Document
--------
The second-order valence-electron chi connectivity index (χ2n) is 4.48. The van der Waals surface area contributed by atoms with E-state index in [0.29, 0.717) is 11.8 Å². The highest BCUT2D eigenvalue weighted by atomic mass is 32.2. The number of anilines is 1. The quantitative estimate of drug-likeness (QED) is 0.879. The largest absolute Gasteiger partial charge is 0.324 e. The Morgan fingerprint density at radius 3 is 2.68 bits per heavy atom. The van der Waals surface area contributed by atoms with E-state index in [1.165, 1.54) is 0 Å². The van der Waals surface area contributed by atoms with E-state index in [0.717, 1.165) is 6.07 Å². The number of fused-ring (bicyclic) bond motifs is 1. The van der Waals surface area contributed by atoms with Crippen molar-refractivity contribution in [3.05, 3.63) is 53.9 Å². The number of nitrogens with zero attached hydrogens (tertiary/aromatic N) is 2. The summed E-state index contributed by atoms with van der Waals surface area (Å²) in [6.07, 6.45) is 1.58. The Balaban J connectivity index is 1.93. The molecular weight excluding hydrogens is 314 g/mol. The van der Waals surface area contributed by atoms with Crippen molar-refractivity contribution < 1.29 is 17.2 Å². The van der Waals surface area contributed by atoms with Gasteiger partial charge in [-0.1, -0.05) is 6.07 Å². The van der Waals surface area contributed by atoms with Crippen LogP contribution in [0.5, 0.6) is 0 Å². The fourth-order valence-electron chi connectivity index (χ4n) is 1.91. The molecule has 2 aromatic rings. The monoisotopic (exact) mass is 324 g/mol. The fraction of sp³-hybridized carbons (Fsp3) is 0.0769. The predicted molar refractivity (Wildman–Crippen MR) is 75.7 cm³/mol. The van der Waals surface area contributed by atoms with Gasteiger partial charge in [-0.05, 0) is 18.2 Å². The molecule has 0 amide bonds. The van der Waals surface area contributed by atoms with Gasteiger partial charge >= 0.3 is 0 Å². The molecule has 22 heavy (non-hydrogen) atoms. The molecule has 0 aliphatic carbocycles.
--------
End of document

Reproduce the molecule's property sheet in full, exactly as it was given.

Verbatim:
The second-order valence-electron chi connectivity index (χ2n) is 4.48. The van der Waals surface area contributed by atoms with E-state index in [0.29, 0.717) is 11.8 Å². The highest BCUT2D eigenvalue weighted by atomic mass is 32.2. The number of anilines is 1. The quantitative estimate of drug-likeness (QED) is 0.879. The largest absolute Gasteiger partial charge is 0.324 e. The Morgan fingerprint density at radius 3 is 2.68 bits per heavy atom. The van der Waals surface area contributed by atoms with E-state index in [1.165, 1.54) is 0 Å². The van der Waals surface area contributed by atoms with E-state index in [0.717, 1.165) is 6.07 Å². The number of fused-ring (bicyclic) bond motifs is 1. The van der Waals surface area contributed by atoms with Crippen molar-refractivity contribution in [3.05, 3.63) is 53.9 Å². The number of nitrogens with zero attached hydrogens (tertiary/aromatic N) is 2. The summed E-state index contributed by atoms with van der Waals surface area (Å²) in [6.07, 6.45) is 1.58. The Balaban J connectivity index is 1.93. The molecular weight excluding hydrogens is 314 g/mol. The van der Waals surface area contributed by atoms with Crippen molar-refractivity contribution < 1.29 is 17.2 Å². The van der Waals surface area contributed by atoms with Gasteiger partial charge in [-0.1, -0.05) is 6.07 Å². The van der Waals surface area contributed by atoms with Crippen LogP contribution in [0.5, 0.6) is 0 Å². The fourth-order valence-electron chi connectivity index (χ4n) is 1.91. The molecule has 2 aromatic rings. The monoisotopic (exact) mass is 324 g/mol. The fraction of sp³-hybridized carbons (Fsp3) is 0.0769. The predicted molar refractivity (Wildman–Crippen MR) is 75.7 cm³/mol. The van der Waals surface area contributed by atoms with Gasteiger partial charge in [-0.05, 0) is 18.2 Å². The molecule has 0 amide bonds. The van der Waals surface area contributed by atoms with Gasteiger partial charge >= 0.3 is 0 Å². The molecule has 22 heavy (non-hydrogen) atoms. The molecule has 0 aliphatic carbocycles.